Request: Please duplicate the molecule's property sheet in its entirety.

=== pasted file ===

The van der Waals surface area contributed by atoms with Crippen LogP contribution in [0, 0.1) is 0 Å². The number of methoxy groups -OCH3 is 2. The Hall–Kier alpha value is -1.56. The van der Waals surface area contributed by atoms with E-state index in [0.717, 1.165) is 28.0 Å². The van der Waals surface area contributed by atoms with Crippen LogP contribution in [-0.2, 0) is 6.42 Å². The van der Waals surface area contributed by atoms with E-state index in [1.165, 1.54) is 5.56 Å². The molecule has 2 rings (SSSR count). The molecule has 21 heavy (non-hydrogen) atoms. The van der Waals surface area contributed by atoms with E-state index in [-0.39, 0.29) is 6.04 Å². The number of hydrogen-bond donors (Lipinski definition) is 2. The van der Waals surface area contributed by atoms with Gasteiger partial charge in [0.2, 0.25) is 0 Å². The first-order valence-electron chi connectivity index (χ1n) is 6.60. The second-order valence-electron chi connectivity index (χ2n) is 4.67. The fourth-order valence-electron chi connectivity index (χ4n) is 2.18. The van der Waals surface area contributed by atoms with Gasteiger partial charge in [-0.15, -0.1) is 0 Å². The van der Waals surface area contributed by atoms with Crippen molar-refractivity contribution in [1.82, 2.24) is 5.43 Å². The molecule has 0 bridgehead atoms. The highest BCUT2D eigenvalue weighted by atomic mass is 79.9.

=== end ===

The van der Waals surface area contributed by atoms with Crippen LogP contribution in [0, 0.1) is 0 Å². The number of methoxy groups -OCH3 is 2. The Hall–Kier alpha value is -1.56. The van der Waals surface area contributed by atoms with E-state index in [0.717, 1.165) is 28.0 Å². The van der Waals surface area contributed by atoms with Crippen LogP contribution in [-0.2, 0) is 6.42 Å². The van der Waals surface area contributed by atoms with E-state index in [1.165, 1.54) is 5.56 Å². The molecule has 2 rings (SSSR count). The molecule has 21 heavy (non-hydrogen) atoms. The van der Waals surface area contributed by atoms with E-state index in [-0.39, 0.29) is 6.04 Å². The number of hydrogen-bond donors (Lipinski definition) is 2. The van der Waals surface area contributed by atoms with Gasteiger partial charge in [0.2, 0.25) is 0 Å². The first-order valence-electron chi connectivity index (χ1n) is 6.60. The second-order valence-electron chi connectivity index (χ2n) is 4.67. The fourth-order valence-electron chi connectivity index (χ4n) is 2.18. The van der Waals surface area contributed by atoms with Gasteiger partial charge in [-0.15, -0.1) is 0 Å². The van der Waals surface area contributed by atoms with Crippen molar-refractivity contribution in [1.82, 2.24) is 5.43 Å². The molecule has 0 bridgehead atoms. The highest BCUT2D eigenvalue weighted by atomic mass is 79.9.